The Integrated Master Plan may have sparked the recent unrest in many parts of the Oromia Regional State, but underlying issues emerged and continue to fester resentment. DAWIT ENDESHAW, FORTUNE STAFF WRITER, has talked to those who witnessed, participated in and suffered from the recent riots that left unconfirmed numbers dead and unaccounted property damage.
For Lelisa Bejiga, a grade eight student, the past week was full of grief and agony. Late last week, he was recovering emotionally and recuperating physically from a gunshot wound sustained during the recent riots in Kimboya, a small village of a 27 rural kebeles in Ejere Wereda, 50Km south-west of Addis Abeba.
Lelisa was lucky to survive. Shootings by security officers had claimed the lives of his friends on December 16, 2015. Residents recount orders given to restrict the movement of people due to a riot that had already begun in the nearby towns of Welonkomi and Ehud Gebeya. These were two of many areas where protests were provoked by a Draft Integrated Development Master Plan for Addis Abeba and surrounding zones of Oromia.
The Oromia Regional State Council, Cheffe Oromia, had also approved a proclamation for integrated urban development, immediately after which one of the first protests broke out in a university campus in the town of Ambo. A few days earlier, students at a junior school in the town of Ginchi, 30Km from Ambo, had a confrontation with local police after protesting the taking of a school plot for construction purposes. Nonetheless, the Cheffe was quick to announce that the protests had nothing to do with the proclamation it had approved.
The subsequent days, however, saw violent protests intensified in many parts of Oromia region, including West Shewa Zone, where Ejere Wereda is located.
Ejere Wereda has 30 kebeles, three of which are designated urban and the remaining rural; with a population of 190,000 people, mostly dependent on agriculture. The law of the region gives any resident aged 18 and above, whose livelihood depends on agriculture, the right to acquire or use rural land, free of charge. The residents’ perceptions, however, do not resonate with this clause. To the contrary, fear of land loss looms large.
On that fateful day, Lelisa and his three friends, all younger than 18, were out in the neighbourhood, where the fields were yellow with the maturing harvest, at a place called Tollo Korma. In the wereda, close to one third of the population falls under this age curve; they had a few shots of araqi, local liquor, at a nearby inn, which they left to have fun on their own, he recalled.
“Four of us were just dancing and singing,” Lelisa told Fortune, recalling the moments before the shooting.
One of the friends left the group, went home and returned with a gun. The gun Lelisa’s friend brought from home was not a unique item, as the locality has nearly 300 registered gun owners who are part of the local militia. At that moment a big crowd, which one resident estimated to be around 200, formed and arrived at the scene, and started chanting. That was matched with a show of force from soldiers, with red berets, deployed in the area. Lelisa remembers his friend who had been shot; he ended up being shot in both arms as he tried to hold his friend. Later on, x-rays showed a bullet grazing the bone.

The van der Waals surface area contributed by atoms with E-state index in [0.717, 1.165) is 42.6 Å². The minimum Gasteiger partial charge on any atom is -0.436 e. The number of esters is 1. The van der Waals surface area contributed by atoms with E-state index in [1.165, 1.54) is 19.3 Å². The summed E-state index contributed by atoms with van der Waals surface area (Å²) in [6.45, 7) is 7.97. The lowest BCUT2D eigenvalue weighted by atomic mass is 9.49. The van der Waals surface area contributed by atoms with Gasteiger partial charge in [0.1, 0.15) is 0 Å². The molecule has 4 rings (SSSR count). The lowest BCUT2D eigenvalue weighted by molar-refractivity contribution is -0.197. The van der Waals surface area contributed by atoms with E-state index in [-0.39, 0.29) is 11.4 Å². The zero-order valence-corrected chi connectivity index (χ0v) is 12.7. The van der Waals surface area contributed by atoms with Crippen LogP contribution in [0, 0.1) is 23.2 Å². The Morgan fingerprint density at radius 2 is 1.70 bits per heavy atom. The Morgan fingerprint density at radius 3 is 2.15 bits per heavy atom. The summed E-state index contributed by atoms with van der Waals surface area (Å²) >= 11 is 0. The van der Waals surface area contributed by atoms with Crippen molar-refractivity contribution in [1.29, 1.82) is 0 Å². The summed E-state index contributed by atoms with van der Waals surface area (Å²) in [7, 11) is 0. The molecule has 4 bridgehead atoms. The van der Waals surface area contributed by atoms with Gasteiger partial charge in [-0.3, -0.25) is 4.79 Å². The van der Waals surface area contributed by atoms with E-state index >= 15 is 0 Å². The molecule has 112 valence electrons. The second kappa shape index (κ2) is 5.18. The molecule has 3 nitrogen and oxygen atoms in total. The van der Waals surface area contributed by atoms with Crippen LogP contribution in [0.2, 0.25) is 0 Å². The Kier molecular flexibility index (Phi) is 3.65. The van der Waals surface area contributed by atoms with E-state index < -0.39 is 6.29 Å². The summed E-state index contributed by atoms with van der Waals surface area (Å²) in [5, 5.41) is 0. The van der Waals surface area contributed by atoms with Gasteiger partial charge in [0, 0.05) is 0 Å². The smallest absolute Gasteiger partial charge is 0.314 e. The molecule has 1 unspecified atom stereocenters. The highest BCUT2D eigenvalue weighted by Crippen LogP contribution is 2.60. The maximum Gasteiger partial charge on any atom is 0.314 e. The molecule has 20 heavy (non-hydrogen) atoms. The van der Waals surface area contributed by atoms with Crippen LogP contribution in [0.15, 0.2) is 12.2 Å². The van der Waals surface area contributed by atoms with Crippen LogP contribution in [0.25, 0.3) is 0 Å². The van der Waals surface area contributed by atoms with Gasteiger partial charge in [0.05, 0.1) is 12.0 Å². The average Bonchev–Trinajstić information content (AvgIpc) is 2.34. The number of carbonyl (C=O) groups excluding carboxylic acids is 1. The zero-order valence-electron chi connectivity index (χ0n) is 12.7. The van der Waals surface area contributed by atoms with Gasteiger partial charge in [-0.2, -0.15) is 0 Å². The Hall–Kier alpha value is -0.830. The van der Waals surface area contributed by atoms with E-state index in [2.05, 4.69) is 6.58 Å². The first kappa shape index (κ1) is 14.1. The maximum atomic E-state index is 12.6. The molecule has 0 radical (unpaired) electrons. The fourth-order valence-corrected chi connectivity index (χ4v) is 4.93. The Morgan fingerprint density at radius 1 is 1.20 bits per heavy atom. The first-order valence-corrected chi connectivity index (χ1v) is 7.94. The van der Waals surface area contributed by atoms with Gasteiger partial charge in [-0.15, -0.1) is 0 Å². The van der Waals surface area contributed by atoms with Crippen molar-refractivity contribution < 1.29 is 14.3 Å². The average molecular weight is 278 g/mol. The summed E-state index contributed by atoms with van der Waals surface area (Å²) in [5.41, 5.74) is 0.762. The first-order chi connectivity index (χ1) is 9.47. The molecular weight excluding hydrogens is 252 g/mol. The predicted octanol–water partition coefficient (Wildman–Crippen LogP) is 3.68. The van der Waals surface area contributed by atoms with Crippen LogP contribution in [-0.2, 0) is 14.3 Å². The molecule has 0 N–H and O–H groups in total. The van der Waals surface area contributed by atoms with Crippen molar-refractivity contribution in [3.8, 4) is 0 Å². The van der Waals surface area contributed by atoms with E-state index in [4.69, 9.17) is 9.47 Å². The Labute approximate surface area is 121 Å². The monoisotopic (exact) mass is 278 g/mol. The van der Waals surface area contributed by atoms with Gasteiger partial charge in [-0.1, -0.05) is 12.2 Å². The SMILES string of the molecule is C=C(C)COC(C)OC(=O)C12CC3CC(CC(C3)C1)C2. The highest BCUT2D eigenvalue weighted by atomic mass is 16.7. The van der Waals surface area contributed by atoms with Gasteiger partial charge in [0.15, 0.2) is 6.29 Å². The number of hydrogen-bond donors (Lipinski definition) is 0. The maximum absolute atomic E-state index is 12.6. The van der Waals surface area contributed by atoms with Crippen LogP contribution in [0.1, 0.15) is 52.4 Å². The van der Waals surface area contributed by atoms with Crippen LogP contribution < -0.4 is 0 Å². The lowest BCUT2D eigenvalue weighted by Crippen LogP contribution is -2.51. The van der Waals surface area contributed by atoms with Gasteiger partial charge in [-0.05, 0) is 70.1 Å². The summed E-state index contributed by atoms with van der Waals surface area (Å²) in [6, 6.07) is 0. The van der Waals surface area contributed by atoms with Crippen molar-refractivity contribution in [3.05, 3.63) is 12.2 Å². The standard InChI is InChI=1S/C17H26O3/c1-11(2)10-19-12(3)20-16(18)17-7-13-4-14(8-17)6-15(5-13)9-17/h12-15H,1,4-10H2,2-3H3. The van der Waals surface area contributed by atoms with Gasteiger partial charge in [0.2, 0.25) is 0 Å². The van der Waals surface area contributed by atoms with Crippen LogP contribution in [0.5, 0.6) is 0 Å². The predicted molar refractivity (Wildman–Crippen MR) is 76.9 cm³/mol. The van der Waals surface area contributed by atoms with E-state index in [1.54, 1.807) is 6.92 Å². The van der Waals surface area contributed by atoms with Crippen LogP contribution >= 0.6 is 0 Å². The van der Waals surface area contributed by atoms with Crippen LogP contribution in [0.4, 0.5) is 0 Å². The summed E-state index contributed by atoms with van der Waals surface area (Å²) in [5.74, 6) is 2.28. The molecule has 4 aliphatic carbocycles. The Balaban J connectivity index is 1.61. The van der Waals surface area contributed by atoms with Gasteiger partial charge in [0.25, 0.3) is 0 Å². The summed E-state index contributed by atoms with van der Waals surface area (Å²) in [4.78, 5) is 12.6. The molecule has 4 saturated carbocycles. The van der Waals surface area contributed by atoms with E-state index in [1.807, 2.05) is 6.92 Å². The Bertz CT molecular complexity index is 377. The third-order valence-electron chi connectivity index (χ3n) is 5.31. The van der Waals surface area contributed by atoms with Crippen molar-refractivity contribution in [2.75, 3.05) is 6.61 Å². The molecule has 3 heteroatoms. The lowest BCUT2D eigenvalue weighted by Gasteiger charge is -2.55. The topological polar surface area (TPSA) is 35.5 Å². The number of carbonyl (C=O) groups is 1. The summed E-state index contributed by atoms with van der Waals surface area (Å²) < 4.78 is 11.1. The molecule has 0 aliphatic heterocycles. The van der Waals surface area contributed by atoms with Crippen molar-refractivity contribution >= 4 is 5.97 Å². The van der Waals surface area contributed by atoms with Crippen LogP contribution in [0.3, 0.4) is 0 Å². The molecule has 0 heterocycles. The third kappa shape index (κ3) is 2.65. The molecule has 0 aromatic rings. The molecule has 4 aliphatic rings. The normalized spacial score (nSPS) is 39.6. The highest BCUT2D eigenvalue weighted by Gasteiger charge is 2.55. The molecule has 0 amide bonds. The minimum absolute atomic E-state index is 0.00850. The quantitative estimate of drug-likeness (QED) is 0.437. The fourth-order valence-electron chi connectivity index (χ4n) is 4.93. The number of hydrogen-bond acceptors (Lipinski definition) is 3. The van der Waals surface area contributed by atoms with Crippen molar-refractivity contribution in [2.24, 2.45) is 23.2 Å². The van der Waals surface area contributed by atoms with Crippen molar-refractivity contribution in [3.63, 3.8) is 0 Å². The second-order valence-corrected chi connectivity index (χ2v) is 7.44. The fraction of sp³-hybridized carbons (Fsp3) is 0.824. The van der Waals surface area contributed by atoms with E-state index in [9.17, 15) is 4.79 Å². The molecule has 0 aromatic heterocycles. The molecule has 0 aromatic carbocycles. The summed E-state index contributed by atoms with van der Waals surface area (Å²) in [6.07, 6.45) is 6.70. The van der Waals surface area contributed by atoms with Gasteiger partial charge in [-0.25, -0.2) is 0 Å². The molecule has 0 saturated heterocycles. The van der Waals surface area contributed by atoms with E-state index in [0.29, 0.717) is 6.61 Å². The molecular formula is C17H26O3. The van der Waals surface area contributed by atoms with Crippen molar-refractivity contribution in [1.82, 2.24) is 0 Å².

“We were not part of that tumult,” he said.
But two of his friends ended up dead.
One of the victims, Kusha Alemu, 17, dropped out of school at the fifth grade and was a daily labourer, according to his older sister, Birtukan Alemu, who lives a minute’s walk from Lelisa’s house.
The big crowd on the street, referred to as violent riot by authorities and peaceful protest by leaders of opposition political parties was a common sight during the first weeks of December. By the third week, however, there was no crowd but the signs and footprints of what had happened were vividly visible and felt in the air.
On the way to Addis Alem, Ejere’s main town 48Km west of Addis Abeba, along the Ambo road, local authorities were trying to bring things back to normal. In one afternoon late last week, appointees, cabinet members and bureau heads were inside the wereda’s office, assessing efforts made to calm down the situation. Outside, ordinary folks on the street were very reluctant to talk to strangers, especially members of the media. The presence of federal police force strategically deployed at short distances apart was common sight, and seemed to contribute to the tension.
A large compound with a big black gate that reads Suprafloritech was a spot where men in uniform were unmistakably visible. It was one of those places identified as targets of attack, that needed protection. Extra security services were put in place as a result of attempted looting and vandalism of the company’s property, on December 13, 2015.
Suprafloritech, an Indian company, was not the only such target in the wereda. Three major foreign investments: the Dutch owned Linssen Roses, and Akper Textile, a Turkish company, have secured lands and are at different stages of operation.
These foreign direct investments flocked to the country over the past 15 years, allured by access to land for nominal lease prices, cheap loans, as well as electricity and abundant labour. Indeed, it has been the talking point of federal authorities to sell the country as an oasis of political stability in a region that has otherwise earned notoriety for its hotspots of turmoil.
The Oromia region, covering a 366,000 square kilometer radius, 31.17pc of the total landmass of the nation, hosts a high number of these investments, although the Gambella region claims the heaviest concentration of investment involving mechanized agriculture, covering 42pc of the total land of the regional state. In Oromia, up until August 2009, land used to be given out to investors through negotiations with the administrators of localities. For the subsequent four years, though, zones of Oromia Regional State with land available for lease were required to float bids. In July 2013, the policy came under increased scrutiny, following the establishment of the Land Development & Management Agency.
This Agency, mandated to administer land utilization, hoped to curb corruption related to land management, which was identified as one source of the officials’ vices. It was further endowed with the power of overseeing investments and industrial park construction in the region, including the special zones of Oromia. An investor can use land either on leasehold or rental basis for 30 to 99 years, with 30 to 40 years of payment after advancing 10pc of the value of the lease contract.